State agriculture and natural resource officials are worried about a potential ‘perfect storm’ that could prevent farmers from properly managing manure in coming months.
Jim VandenBrook is a water quality specialist with the Department of Agriculture, Trade and Consumer Protection. He says cool weather prevented farmers from getting crops off the fields as fast as usual. A lot of fields are still not ready for manure applications. “A lot of the crops didn’t mature as quickly as we hoped they would, so a lot of them are still standing out in the field,” said VandenBrook. “That means you’ve got a lot of land that’s not available to spread manure on. It’s just sitting in storage.”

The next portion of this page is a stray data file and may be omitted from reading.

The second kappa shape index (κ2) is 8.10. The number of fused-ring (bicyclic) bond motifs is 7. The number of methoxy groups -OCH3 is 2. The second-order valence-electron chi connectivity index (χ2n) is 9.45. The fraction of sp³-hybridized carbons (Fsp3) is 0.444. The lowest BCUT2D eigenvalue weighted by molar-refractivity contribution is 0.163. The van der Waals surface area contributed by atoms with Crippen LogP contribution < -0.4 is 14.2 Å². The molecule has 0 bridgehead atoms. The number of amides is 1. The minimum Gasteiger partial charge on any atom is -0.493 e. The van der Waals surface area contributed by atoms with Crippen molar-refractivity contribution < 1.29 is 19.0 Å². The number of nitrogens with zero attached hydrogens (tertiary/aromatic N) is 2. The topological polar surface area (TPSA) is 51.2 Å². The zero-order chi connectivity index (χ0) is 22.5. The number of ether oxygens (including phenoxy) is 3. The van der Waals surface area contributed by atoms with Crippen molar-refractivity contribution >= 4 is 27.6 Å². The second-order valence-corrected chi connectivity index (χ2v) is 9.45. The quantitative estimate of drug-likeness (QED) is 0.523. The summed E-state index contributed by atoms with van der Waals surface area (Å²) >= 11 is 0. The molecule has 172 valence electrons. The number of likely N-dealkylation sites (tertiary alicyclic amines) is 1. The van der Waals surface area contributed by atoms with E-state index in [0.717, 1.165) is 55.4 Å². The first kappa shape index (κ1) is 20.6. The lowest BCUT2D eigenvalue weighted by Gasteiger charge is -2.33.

VandenBrook thinks some financially stressed farmers may be delaying emptying their storage structures as a cost saving measure. “It’s not a good time,” he said. “The costs of moving manure are just as important to the bottom line as any other cost on the farm. They are real costs, you can’t just ignore them.” Nearly half of Wisconsin’s dairy producers use storage and liquid manure spreading systems to efficiently handle and manage manure. Costs of such systems range from $100 to $250 per cow per year.
VandenBrook warns the potential consequences of putting off proper handling of manure can be far more devastating to the bottom line. Manure spills aren’t cheap to clean up, and there could be other costs associated. There are resources to help through county land conservation departments.
WCCN’s Paul Knoff submitted this report